It’s a scenario every student has witnessed: a lecturer, looking befuddled, rotates back and forth between the projector and the screen. After toying with the technology for a number of moments, the lecturer realizes there’s only one thing he can do to get the class up and running: call the Media Support Center, the 911 of emergency tech relief on campus. In a matter of moments, a man walks through the door, inspects the issue, and finds a fix for the problem.
From somewhere within the depths of the Tinbergen building, the seven men that make up the Media Support Center (MSC) are monitoring and controlling nearly every piece of technology within the university, from the lighting within the lecture halls to the recording cameras mounted in the back. If they wanted to, they could see whether or not you’re scrolling through Facebook during lectures.
“No we’re not Big Brother,” said Peter Hullegien, who works as a coordinator within the MSC. “We’re essentially responsible for keeping over three hundred lecture halls and tutorial classrooms running smoothly.”
Entering lecture halls and rebooting computers is just a fraction of what the media support staff do. In fact, working within the MSC looks more like operating the mission control center for the launch of a space shuttle, except that the staff seem more like a gang of old friends rather than NASA engineers.
With a radio humming in the background, the tech-experts look over a dozen or so monitors displaying the remote management system, a network that communicates how each piece of technology is performing. This system not only allows them to see what’s malfunctioning, but also warns them about issues before they occur. For example, if the light-bulb of a projector only has 40 hours of life left, the system will alert the staff to give them ample time to replace it.
“Vroeger, not that long ago, we would have to walk into each class one by one in the morning to manually switch everything on,” Hullegien told over a coffee in the MSC’s chic lounge. “Technology has completely changed our jobs. Now we can control almost every piece of technology remotely.”
A typical day
When there’s only ten minutes remaining in the hour, they can expect the phone to ring. That’s when students are shuffling from class to class, and when lecturers usually run into problems as they set up their presentations. In most cases, the problems can be solved remotely, either by guiding the lecturer on the phone through the problem-solving process or by taking over the computer and solving it themselves. If it’s a technical problem, like a broken microphone, then one of the staff will do things the old-fashioned way.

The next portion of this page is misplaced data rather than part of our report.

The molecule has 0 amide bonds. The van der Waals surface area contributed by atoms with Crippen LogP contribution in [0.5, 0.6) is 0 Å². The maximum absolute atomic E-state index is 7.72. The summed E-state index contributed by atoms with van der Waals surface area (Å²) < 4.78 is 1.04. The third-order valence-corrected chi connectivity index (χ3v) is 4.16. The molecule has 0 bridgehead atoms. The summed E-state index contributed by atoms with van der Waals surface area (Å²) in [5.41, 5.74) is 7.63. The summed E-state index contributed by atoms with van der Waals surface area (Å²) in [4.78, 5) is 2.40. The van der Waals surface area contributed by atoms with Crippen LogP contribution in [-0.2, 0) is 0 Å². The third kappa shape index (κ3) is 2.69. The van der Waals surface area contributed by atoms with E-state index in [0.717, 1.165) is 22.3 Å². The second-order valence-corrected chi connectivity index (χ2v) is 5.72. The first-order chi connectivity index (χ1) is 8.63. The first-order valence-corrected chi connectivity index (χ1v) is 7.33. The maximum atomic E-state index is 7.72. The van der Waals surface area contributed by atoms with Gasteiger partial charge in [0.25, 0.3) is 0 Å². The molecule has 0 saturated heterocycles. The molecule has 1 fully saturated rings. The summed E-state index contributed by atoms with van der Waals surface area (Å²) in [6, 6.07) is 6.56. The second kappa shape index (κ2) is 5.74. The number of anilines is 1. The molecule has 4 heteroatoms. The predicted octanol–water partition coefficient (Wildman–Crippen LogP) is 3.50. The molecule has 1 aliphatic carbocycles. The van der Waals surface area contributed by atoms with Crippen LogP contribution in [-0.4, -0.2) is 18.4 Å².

“Our policy is that when a lecturer calls us, we assist them by phone and if that doesn’t solve the problem we will be there in under 10 minutes,” said Hullegien. “Preferably, we will have it solved in 10 minutes.”
To beat the 10-minute mark, the staff ride across campus on Holland’s favorite piece of technology: The bicycle. A special black one with the word “Storingsdienst” (Breakdown Service) written on it is always parked in front of the Tinbergen building, most often finding use in the month of September.
“That’s when all the new lecturers and professors have their first classes, and they get nervous and sort-of panic when they forget how to use PowerPoint,” explained Ramon Bovenlander, who is mostly in charge of long-term developments within the MSC.
What's to come
Beyond maintenance, the MSC holds the consequential task of propelling the university further into the digital age. They kick-started Massive Open Online Courses (MOOCs) last year where professors record lectures in the university’s new studio for online students, and they’re recording more and more on-campus lectures to be published online. They’re not, however, responsible for the Internet, so don’t blame them when you can’t access eduroam.
Sharing the spotlight
At a university where technology has been adapted into every facet of its everyday operations, a day with the IT workers unveiled that they are the invisible hand that keeps everything running smoothly. And while most of their work goes on behind the scenes, that doesn’t mean everything they do goes unnoticed.
“Sometimes when I fix something in the Aula, the professor will tell the students to give me a round of applause,” said Hullegien, grinning. “That makes me feel like an artist when I walk off stage.”